Pharmacy Fears: Misfilled Prescriptions and Robberies

DECEMBER 29, 2013
There are two possible occurrences related to my career that petrify me whenever I think of them. The first is causing somebody irreparable harm or fatality due to a misfilled prescription. Despite my obsession with thoroughly checking every prescription, sometimes one gets by. Thankfully, proactive patients tend to call me or come back in to let me take a look when they see something amiss. I apologize profusely, and 99.87% of the time, the patient involved is forgiving and tells me I'm being too hard on myself.
 
I hate mistakes. I take them personally and I get madder at myself than the goalie who just gave up the game-winner to award the other team the Stanley Cup. Mistakes stay with me for a while. I get over them, but a little part of me dies with each one.
 
Speaking of death, this brings us to my other fear: getting killed in a drug robbery. Whenever I hear about such a robbery, I cringe. Recently, my store came as close as it ever has to getting robbed. A man from the town next to mine robbed a pharmacy in Scranton, PA. If he had made a left instead a right, we would have been his likely target. The only thing that may have saved us is that the robbery took place at midnight, when we were closed. The pharmacy that got hit was known for having a pretty good narcotic stock, and the alleged criminal was caught with 17 bottles of mixed amphetamine salts in his possession. Yikes.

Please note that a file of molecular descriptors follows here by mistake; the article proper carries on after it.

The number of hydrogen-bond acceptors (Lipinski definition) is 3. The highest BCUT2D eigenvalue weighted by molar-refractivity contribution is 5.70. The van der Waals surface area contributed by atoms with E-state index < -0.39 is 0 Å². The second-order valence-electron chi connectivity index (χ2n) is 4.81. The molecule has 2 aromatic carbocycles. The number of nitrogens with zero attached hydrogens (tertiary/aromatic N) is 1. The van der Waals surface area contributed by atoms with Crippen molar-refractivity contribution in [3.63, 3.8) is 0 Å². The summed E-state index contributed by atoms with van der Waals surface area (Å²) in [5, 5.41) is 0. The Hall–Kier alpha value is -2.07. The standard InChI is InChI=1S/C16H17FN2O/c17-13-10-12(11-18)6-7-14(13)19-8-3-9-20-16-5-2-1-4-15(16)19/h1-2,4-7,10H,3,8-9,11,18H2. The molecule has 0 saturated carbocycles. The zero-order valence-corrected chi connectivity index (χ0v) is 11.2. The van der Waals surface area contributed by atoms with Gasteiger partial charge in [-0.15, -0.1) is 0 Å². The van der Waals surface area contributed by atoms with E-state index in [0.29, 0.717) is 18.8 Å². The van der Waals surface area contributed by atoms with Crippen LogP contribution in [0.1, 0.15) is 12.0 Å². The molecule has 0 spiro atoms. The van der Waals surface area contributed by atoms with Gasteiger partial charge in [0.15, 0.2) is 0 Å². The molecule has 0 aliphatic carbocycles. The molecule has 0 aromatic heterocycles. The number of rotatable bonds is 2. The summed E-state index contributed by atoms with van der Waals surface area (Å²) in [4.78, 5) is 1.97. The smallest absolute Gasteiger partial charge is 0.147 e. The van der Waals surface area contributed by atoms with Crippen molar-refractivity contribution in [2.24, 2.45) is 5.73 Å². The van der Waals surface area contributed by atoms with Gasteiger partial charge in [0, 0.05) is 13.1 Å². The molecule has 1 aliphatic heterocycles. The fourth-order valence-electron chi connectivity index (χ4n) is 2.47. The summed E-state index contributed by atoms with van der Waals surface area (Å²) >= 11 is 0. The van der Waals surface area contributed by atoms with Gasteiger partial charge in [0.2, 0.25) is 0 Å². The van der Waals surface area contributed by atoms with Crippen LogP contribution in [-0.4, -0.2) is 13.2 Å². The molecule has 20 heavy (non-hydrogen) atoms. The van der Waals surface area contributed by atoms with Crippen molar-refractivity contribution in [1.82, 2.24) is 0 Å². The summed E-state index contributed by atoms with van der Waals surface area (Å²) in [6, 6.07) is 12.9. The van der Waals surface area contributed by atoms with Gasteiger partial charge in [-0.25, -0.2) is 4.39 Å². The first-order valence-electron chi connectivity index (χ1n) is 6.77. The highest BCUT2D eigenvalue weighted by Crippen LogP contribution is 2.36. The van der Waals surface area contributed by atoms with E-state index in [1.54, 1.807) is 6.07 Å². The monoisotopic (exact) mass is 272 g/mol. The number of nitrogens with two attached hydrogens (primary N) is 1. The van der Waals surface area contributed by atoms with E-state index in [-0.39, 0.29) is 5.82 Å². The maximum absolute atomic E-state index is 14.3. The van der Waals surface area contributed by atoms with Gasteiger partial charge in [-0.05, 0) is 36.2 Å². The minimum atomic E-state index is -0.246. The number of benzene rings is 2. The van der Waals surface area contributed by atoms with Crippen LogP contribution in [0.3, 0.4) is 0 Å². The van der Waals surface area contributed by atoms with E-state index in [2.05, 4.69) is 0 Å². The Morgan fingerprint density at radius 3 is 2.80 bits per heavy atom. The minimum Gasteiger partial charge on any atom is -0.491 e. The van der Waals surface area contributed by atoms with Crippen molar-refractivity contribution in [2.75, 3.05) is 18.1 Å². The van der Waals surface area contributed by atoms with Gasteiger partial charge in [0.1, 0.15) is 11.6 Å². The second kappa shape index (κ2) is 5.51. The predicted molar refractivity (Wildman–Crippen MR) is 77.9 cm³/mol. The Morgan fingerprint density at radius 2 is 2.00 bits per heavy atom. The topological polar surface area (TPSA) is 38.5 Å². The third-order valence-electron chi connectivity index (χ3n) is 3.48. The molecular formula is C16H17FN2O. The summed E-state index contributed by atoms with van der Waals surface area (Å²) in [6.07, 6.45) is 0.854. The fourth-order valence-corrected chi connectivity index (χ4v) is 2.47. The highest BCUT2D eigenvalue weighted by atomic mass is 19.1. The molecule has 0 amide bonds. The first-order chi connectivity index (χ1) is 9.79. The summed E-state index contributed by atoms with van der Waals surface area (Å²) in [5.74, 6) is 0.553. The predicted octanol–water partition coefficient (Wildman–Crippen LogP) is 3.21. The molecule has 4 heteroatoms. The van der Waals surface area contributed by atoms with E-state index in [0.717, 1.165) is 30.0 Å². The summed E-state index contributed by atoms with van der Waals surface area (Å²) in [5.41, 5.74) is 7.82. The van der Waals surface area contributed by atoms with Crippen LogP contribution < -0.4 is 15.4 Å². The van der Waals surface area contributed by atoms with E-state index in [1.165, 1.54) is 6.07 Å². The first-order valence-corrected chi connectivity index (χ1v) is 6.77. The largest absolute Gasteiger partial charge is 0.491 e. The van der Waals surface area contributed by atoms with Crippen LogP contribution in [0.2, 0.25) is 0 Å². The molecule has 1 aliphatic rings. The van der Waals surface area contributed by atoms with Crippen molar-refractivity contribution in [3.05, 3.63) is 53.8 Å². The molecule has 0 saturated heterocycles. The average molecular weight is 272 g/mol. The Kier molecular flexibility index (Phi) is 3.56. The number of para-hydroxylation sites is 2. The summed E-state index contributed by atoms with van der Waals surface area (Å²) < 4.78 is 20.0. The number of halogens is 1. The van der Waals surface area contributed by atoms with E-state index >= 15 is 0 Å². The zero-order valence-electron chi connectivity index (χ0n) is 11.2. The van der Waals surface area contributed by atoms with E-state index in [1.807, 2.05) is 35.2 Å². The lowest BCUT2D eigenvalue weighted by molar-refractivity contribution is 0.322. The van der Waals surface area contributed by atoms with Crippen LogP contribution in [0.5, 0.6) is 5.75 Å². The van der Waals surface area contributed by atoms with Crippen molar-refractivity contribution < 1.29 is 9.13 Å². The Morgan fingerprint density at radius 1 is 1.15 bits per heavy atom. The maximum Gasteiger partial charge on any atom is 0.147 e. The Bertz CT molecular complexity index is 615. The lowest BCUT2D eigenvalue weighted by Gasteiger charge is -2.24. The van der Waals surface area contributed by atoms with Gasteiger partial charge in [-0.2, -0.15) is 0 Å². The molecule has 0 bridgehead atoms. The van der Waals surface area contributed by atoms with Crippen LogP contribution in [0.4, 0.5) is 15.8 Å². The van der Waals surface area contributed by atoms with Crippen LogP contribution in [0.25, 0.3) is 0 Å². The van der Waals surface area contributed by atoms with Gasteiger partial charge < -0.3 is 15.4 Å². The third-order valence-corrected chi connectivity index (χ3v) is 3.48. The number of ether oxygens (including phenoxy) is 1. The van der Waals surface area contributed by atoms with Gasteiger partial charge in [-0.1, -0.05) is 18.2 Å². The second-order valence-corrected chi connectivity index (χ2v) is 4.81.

I actually was the victim of an armed robbery when I was in college. Before West University City cleaned up, it was in a less-than-savory part of Philadelphia. I had just walked off campus and, before I knew it, I had guns pointed at my face and back. The thieves had my full cooperation. The kicker of it was that my Mom and Dad had visited a day earlier, and Dad had given me five pictures of Andrew Jackson that were still in my wallet when the robbery occurred. I hope the thieves got their money's worth with whatever they spent those bills on.
 
Were the same thing to happen in my pharmacy today, I would ask the perpetrators to put their weapons away and assure them they had my full cooperation. I would do nothing to become a martyr and would instead give them exactly what they wanted. Then I think I would request the next day or two off to recover.
 
I have faith that powers beyond me will keep either of these fears from being realized, and that is enough to get me in the door every morning. When I kiss my family goodbye, it is with the feeling that it will not be the last time I do it. I just hope that I am right about that. Peace.
 
Jay Sochoka, RPh, thinks a little fear is a good thing.

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